American Goods Returned Are Not Always Duty-Free

American Goods Returned Are Not Always Duty-Free

Imagine you have a sports car that was entirely manufactured in the US. Repairing it requires specialty skills, equipment, and parts, so you send it to a specialized Canadian company. After getting the repairs, you arrange to have the car shipped back home. The question at the heart of today’s post is this - is that import dutiable in the eyes of Customs and Border Protection

Before that, consider another example: Your US company has sold goods to a Canadian buyer. However, upon receiving the shipment, the goods are ultimately returned to you because they do not meet the buyer’s specifications. When shipped back into the US - are those goods dutiable? 

The answers to these questions are covered by the Harmonized Tariff Schedule or HTS code for US goods returned, 9801.00.10, sometimes known as the declaration for free entry of returned American products or “US Goods Returned” (USGR). This formal declaration is exclusively used for entering goods manufactured in the US that were exported out of the country but are now returning unchanged. 

It may seem like an incredibly narrow declaration for a remarkable corner case, but it is also a common-sense way for many businesses to save duties on goods returned from outside the country. However, you’d be mistaken if you thought this was a simple affair, as proving that you actually have ‘US or American goods returned’ to CBP can potentially be an exercise in frustration.

Rules and Regulations for Returned Retail

The USGR may seem straightforward, but there are two significant pitfalls many importers fall into when it comes time for a US goods returned declaration. The first is a lack of knowledge about the product's manufacturing history. The goods returning must be manufactured in the US to qualify for this declaration, and just because it was purchased here does not mean that it was entirely manufactured here. Understanding the history of your import is vitally important not just for this declaration but for any declaration you make at Customs. 

Increased Enforcement On “Made In USA” Claims

The second is that USGR allows for products to be returned without being subject to duty and the Merchandise Processing Fee on the proviso that the goods cannot be advanced in value and the condition of the goods cannot improve while abroad - and this is the vital point to focus on.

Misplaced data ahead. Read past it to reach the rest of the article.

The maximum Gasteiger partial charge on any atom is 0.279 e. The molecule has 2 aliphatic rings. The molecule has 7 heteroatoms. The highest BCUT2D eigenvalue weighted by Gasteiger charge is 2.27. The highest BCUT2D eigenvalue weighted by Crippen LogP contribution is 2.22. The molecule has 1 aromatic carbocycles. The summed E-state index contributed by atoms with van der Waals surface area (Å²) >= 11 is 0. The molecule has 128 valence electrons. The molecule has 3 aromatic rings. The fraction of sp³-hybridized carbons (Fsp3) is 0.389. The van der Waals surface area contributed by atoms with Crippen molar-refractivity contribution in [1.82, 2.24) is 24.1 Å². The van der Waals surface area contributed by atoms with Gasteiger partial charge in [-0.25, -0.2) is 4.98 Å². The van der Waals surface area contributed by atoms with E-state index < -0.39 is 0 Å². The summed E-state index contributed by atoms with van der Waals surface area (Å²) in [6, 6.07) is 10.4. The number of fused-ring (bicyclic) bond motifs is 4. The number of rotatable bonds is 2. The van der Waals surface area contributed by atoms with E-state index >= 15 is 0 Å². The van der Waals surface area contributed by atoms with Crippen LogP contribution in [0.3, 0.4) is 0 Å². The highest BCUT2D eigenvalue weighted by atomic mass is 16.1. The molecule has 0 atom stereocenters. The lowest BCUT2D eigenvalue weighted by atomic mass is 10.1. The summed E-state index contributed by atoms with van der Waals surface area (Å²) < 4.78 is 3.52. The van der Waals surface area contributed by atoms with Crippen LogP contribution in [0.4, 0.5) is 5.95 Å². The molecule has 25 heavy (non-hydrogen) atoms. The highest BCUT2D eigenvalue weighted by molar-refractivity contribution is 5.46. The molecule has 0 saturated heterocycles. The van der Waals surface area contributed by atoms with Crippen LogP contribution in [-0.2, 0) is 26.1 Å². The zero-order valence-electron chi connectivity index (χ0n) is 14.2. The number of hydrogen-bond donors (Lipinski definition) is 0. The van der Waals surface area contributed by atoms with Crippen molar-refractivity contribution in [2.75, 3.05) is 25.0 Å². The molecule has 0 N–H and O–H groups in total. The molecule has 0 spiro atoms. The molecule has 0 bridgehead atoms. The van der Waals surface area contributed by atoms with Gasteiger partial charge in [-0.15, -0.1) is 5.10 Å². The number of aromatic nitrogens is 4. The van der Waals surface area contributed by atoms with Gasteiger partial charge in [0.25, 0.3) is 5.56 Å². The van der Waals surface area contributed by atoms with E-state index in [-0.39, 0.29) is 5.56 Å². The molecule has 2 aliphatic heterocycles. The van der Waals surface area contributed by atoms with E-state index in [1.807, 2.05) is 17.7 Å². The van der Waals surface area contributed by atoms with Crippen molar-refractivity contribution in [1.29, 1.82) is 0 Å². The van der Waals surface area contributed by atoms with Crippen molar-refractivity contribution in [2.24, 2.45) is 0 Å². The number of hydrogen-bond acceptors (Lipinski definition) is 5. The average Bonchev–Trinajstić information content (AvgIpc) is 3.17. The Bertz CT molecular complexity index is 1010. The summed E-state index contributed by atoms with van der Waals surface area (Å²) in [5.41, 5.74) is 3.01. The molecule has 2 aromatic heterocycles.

Merchandise Processing Fee 2023

Returning to the examples above, under USGR, your car will be considered materially improved after being repaired in Canada, and as a result, the value of the repairs may be subject to duty. In the second example, your returning goods are unchanged, and as a result, could return duty-free provided they have the correct documentation. 

US Manufacturer's Affidavit

Speaking of documentation, another challenge some importers face is that you will need proof of your returning good’s manufacturing history, and while there are several ways you could potentially prove it, the most common for this purpose is the Manufacturer’s Affidavit. 

This document, as the name might suggest, is a form completed by the actual manufacturer of the goods. The affidavit is a requirement for any shipments valued over $2000 and for articles not clearly marked with the name and address of the manufacturer. The affidavit essentially gives information about the manufacturer and assurances that the goods are manufactured in the US. With it in hand, you have the most concise and effective way to take advantage of this declaration. 

That is a quick overview of the US Goods Returned Customs declaration. If you have any questions or concerns about this process or how PCB’s team of import experts can help correctly identify and apply this to your imports, please contact us today, and we’ll be happy to help you take full advantage.

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About Author
Aimee Miller

Aimee Miller is the Trade Compliance Supervisor with Pacific Customs Brokers Inc. US operation, located in Blaine, Washington. She is a licensed US Customs Broker and a Certified Customs Specialist, with 19 years of operational and Trade Compliance experience in the trade and transportation industry.

While we strive for accuracy in all our communications, as the Importer of Record it is incumbent upon your company to ensure that you are aware of the requirements under the new regulations so that you maintain compliance as always.
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